Dual-Frequency Alternating Current Designer Waveform for Reliable Voltammetric Determination of Electrode Kinetics Approaching the Reversible Limit

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Abstract

Alternating current (ac) voltammetry provides access to faster electrode kinetics than direct current (dc) methods. However, difficulties in ac and other methods arise when the heterogeneous electron-transfer rate constant (k0) approaches the reversible limit, because the voltammetric characteristics become insensitive to electrode kinetics. Thus, in this near-reversible regime, even small uncertainties associated with bulk concentration (C), diffusion coefficient (D), electrode area (A), and uncompensated resistance (Ru) can lead to significant systematic error in the determination of k0. In this study, we have introduced a kinetically sensitive dual-frequency designer waveform into the Fourier-transformed large-amplitude alternating current (FTAC) voltammetric method that is made up of two sine waves having the same amplitude but with different frequencies (e.g., 37 and 615 Hz) superimposed onto a dc ramp to quantify the close-to-reversible Fc0/+ process (Fc = ferrocene) in two nonhaloaluminate ionic liquids. The concept is that from a single experiment the lower-frequency data set, collected on a time scale where the target process is reversible, can be used as an internal reference to calibrate A, D, C, and Ru. These calibrated values are then used to calculate k0 from analysis of the harmonics of the higher-frequency data set, where the target process is quasi-reversible. With this approach, k0 values of 0.28 and 0.11 cm·s-1 have been obtained at a 50 μm diameter platinum microdisk electrode for the close-to-diffusion-controlled Fc0/+ process in two ionic liquids, 1-ethyl-3-methylimidazolium bis(trifluoromethanesulfonyl)imide and 1-butyl-3-methylimidazolium bis(trifluoromethanesulfonyl)imide, respectively.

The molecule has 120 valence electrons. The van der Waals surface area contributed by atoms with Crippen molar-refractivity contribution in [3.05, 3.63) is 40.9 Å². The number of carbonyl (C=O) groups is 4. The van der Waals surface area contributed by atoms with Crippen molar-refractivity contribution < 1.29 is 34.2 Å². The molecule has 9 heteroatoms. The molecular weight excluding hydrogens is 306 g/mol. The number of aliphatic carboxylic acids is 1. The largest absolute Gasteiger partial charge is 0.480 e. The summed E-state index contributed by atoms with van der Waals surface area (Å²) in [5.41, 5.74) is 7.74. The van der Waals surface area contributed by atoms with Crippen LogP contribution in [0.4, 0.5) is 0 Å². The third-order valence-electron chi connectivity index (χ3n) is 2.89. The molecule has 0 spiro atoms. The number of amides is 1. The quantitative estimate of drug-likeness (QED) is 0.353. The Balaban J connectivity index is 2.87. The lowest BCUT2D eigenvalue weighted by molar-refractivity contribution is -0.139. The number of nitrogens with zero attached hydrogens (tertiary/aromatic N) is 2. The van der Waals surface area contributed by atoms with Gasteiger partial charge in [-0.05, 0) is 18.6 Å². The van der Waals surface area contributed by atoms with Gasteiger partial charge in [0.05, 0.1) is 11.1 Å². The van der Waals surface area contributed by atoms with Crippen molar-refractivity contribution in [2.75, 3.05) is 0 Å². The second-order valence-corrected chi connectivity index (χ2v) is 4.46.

Original languageEnglish
Pages (from-to)2367-2374
Number of pages8
JournalAnalytical Chemistry
Volume88
Issue number4
DOIs
Publication statusPublished - 16 Feb 2016

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